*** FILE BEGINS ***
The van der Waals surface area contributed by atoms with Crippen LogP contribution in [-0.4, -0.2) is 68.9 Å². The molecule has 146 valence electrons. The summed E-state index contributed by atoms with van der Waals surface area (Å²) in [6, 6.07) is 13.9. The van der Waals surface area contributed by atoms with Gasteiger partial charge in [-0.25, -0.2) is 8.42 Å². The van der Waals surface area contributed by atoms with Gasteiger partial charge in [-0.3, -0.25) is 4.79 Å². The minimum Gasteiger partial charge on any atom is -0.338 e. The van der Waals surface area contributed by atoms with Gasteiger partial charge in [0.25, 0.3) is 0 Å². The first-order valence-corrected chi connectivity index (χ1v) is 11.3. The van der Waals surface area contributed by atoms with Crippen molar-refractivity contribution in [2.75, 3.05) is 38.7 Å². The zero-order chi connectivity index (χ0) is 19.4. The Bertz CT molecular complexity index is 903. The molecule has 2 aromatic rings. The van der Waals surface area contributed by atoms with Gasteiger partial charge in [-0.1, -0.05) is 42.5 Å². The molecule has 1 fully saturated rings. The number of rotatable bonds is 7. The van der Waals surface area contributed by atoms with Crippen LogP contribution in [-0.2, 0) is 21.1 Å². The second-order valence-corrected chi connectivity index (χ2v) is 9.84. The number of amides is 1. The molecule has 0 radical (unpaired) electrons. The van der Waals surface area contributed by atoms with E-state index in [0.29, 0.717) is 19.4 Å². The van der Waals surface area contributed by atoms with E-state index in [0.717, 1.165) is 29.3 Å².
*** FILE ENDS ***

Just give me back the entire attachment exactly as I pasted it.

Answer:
The van der Waals surface area contributed by atoms with Crippen LogP contribution in [-0.4, -0.2) is 68.9 Å². The molecule has 146 valence electrons. The summed E-state index contributed by atoms with van der Waals surface area (Å²) in [6, 6.07) is 13.9. The van der Waals surface area contributed by atoms with Gasteiger partial charge in [-0.25, -0.2) is 8.42 Å². The van der Waals surface area contributed by atoms with Gasteiger partial charge in [-0.3, -0.25) is 4.79 Å². The minimum Gasteiger partial charge on any atom is -0.338 e. The van der Waals surface area contributed by atoms with Gasteiger partial charge in [0.25, 0.3) is 0 Å². The first-order valence-corrected chi connectivity index (χ1v) is 11.3. The van der Waals surface area contributed by atoms with Crippen molar-refractivity contribution in [2.75, 3.05) is 38.7 Å². The zero-order chi connectivity index (χ0) is 19.4. The Bertz CT molecular complexity index is 903. The molecule has 2 aromatic rings. The van der Waals surface area contributed by atoms with Gasteiger partial charge in [-0.1, -0.05) is 42.5 Å². The molecule has 1 fully saturated rings. The number of rotatable bonds is 7. The van der Waals surface area contributed by atoms with Crippen LogP contribution in [-0.2, 0) is 21.1 Å². The second-order valence-corrected chi connectivity index (χ2v) is 9.84. The number of amides is 1. The molecule has 0 radical (unpaired) electrons. The van der Waals surface area contributed by atoms with E-state index in [0.29, 0.717) is 19.4 Å². The van der Waals surface area contributed by atoms with E-state index in [0.717, 1.165) is 29.3 Å².